Squints view of the Lowell Nine vs. Lynn Live Oaks

photo 2

Squint's is dirty

Squint’s is dirty

Every time I give away a league postcard I always get some response related to “Field of Dreams”. Today, as I strolled into right field I noticed that the corn had started growing. One section was at least two feet tall, and another was a little over a foot. The two patches were separated by what I have come to call the “death soil”.

As I contemplated the upcoming 18 innings, I knew that this “Field of Dreams” had a very good chance of becoming my “Field of Nightmares”. It’s one thing to battle the death soil, but its another to try to find a small orb half buried in dirt and surrounded by vegetation.

We are playing the newly revamped Lynn Live Oaks. Their ability to amass well placed singles gradually draws in the outfield while their power hitters crush monster shots. In fact, it doesn’t matter if your outfield is in or not, their talented shortstop, Jed, will hit it over you.

It’s not often that a striker on the right side of the plate can hit with power to the opposite field. But Jed is up to bat, and he sees corn. So, he hits it my way. I am playing on the edge of the death soil and try to get under the ball without falling. I successfully stayed upright, but the ball hits about 15 feet beyond me for an easy stand up double.

A few innings later, same exact result. I am beginning to take this personally. Memories of battles past are fresh on my mind and I believe he thinks he has my number. After an absolute bomb to left field and a couple of nice hits that were not in my direction the first game comes to an end. Even though Lynn had pounded the ball, a few costly errors and timely hitting by the Sheehy brothers pulled the Lowell Base Ball Nine to a victorious game 1.

It’s game two and Lynn is off to a fine start, leading after four. The fans are clearly cheering for the Live Oaks providing an extra boost that is much needed on this muggy afternoon. As I stood in right field I noticed that the Ipswich Ale truck was heading out for the day. I thought to myself “They should really put two kegs in that truck on quadruple header days. Now we can’t get a cold brew after battling in the hot sun all day.” A deeper concern was that my Lowell brethren would be stricken with grief at the departure of that fine truck. Instead, a rage was birthed. I believe we held Lynn scoreless that inning, and then our bats came alive. That corn field became our friend for a couple of innings as we fought to put the game out of reach.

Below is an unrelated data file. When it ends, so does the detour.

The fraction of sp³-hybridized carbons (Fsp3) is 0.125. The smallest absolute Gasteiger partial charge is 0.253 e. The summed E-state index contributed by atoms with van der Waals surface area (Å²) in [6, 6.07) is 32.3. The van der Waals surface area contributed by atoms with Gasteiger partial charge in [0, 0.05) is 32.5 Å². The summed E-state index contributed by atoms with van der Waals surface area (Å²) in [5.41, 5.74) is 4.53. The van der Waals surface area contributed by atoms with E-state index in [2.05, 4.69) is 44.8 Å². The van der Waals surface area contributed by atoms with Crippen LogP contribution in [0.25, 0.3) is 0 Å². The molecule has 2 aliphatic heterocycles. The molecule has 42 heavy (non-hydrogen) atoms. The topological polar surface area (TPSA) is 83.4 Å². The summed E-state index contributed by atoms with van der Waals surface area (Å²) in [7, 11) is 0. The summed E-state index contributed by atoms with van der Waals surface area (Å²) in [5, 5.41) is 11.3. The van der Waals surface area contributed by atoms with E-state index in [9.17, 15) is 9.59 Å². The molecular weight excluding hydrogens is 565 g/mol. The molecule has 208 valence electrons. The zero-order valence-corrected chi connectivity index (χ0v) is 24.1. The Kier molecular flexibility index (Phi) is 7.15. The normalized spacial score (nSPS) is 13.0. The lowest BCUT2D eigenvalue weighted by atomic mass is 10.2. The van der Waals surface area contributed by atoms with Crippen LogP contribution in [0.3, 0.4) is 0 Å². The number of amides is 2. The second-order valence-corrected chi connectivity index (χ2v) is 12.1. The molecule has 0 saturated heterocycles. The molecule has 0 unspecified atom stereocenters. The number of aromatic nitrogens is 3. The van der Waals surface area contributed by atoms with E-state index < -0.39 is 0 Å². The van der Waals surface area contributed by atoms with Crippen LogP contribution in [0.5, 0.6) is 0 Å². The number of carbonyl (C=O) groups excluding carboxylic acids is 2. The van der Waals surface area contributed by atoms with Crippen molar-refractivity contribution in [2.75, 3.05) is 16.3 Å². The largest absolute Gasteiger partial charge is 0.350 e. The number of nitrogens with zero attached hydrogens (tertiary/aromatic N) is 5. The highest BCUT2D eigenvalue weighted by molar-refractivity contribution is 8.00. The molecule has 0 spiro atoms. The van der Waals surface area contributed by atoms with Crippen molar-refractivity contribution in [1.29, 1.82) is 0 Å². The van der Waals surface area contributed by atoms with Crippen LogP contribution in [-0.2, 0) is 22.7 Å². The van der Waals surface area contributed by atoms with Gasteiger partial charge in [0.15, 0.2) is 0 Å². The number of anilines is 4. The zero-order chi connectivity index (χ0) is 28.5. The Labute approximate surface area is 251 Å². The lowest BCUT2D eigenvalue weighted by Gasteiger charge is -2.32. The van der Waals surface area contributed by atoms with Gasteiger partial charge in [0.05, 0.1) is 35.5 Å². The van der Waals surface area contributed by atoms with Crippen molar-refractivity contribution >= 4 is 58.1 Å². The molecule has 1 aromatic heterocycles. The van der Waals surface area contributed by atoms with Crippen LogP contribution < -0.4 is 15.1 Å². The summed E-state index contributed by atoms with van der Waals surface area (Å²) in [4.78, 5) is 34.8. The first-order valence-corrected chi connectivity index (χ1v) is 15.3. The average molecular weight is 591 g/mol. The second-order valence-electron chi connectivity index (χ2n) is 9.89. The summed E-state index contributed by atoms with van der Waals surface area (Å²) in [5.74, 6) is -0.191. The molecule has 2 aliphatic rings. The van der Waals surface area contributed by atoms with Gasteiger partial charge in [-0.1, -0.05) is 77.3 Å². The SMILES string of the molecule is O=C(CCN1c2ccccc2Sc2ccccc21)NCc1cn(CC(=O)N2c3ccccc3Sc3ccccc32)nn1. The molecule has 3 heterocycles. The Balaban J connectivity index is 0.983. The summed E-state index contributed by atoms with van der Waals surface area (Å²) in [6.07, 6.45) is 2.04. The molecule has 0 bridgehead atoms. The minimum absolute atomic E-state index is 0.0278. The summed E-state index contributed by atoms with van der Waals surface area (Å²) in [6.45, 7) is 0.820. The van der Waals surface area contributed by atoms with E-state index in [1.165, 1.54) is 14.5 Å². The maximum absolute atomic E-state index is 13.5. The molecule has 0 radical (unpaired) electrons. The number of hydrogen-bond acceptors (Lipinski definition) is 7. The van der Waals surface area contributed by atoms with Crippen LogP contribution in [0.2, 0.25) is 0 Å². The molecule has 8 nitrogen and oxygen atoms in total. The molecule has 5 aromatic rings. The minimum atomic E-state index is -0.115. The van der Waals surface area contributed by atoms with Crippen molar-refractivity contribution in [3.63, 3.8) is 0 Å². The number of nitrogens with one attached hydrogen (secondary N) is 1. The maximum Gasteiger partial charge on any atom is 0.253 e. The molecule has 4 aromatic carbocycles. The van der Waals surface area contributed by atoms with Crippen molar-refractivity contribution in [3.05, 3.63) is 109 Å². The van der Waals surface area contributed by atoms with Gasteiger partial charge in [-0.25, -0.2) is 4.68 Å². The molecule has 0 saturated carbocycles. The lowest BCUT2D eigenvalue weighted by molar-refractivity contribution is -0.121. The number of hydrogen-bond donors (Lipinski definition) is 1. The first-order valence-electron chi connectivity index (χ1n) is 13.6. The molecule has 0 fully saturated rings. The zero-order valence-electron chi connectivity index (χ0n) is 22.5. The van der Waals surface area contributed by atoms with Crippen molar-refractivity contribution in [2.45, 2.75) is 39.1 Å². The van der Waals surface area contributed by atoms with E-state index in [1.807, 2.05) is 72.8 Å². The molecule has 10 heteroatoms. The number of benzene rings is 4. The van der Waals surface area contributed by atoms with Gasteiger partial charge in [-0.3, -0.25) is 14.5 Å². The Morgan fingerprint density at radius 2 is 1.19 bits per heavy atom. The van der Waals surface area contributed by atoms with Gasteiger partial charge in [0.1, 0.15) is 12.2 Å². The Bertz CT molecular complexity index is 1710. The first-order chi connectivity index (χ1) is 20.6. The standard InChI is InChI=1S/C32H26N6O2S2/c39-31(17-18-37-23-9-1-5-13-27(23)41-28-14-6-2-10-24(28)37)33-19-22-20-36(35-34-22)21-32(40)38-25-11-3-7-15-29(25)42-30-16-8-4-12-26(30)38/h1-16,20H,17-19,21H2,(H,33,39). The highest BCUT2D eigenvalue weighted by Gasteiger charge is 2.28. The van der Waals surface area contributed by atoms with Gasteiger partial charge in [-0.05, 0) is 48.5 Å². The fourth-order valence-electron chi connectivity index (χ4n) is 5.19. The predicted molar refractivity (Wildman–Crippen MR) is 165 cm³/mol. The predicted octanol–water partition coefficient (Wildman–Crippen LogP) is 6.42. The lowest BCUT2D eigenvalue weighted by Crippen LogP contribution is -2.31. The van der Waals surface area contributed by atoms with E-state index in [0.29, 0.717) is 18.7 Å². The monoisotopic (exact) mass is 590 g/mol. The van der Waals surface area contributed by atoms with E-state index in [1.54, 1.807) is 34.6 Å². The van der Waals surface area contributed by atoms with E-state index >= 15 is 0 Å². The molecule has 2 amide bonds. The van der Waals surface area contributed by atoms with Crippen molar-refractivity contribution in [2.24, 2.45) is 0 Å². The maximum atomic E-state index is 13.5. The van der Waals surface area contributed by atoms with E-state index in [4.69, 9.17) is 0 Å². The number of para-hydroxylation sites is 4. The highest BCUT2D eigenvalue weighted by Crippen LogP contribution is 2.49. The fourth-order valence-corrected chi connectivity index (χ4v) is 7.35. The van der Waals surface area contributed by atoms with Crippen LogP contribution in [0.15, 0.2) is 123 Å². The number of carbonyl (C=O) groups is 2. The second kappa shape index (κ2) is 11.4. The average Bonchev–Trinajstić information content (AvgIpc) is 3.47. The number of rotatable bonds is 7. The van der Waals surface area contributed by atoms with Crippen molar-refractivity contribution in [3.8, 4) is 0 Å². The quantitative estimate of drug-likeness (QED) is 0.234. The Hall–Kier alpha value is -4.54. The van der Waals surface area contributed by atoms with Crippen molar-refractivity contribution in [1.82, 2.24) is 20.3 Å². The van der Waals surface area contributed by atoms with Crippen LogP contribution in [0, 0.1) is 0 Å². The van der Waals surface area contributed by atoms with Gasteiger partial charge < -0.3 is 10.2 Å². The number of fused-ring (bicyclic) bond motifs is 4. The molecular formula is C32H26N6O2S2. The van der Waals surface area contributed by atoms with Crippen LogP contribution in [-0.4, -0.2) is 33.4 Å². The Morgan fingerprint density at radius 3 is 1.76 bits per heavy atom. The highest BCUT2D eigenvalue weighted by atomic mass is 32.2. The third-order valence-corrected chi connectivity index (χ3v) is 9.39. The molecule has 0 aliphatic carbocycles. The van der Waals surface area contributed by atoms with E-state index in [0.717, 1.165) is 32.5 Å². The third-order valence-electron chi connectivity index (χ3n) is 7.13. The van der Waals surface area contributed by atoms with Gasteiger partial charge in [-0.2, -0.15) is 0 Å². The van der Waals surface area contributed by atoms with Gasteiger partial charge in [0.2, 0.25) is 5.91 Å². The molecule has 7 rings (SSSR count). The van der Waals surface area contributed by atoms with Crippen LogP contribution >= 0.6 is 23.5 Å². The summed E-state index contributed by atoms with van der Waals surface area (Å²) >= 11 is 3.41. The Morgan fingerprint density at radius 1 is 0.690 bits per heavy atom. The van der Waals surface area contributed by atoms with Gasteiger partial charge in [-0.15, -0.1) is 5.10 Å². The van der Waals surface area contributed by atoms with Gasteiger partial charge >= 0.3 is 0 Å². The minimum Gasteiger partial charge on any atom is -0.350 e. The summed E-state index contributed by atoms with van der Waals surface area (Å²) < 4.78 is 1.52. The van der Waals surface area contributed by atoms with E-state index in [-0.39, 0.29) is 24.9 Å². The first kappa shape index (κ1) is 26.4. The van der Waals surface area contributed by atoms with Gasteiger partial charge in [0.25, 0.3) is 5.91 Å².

But Lynn was not done. Jed had one more blast to right field in him. I am convinced that he paid Wiz to pitch him outside just so he could hit it to right. I was not getting burned again. I played at least 20 feet into that corn patch. I was daring him to come to me. Challenge accepted. An absolute bomb was shredding its way to dead right. There is no reason that a ball softened by two games of play should travel that far. But here it came, like a missile. Everyone on the team yelled a collective “BACK BACK BACK”. So through the corn field I ran. Once again, I leapt and stretched out as far as possible to reach for the ball. As I stuck out my left hand I felt the ball hit perfectly in my hand and stick there as I hit the ground and rolled through the dirt. I raised up to throw the ball, and that is when I noticed…It had fallen out. The death soil had beaten me yet again. Jed stood on second. Luckily our lead was insurmountable. Victorious, Game 2.

Wiz how much will it cost me to have you pitch Jed inside?

Newburyport and Lowell Sweep the day

In games 1 and 2 the Newburyport Clamdiggers were able to hold off the Portsmouth Rockinghams for two victories improving their record to 4-4 and securing second place.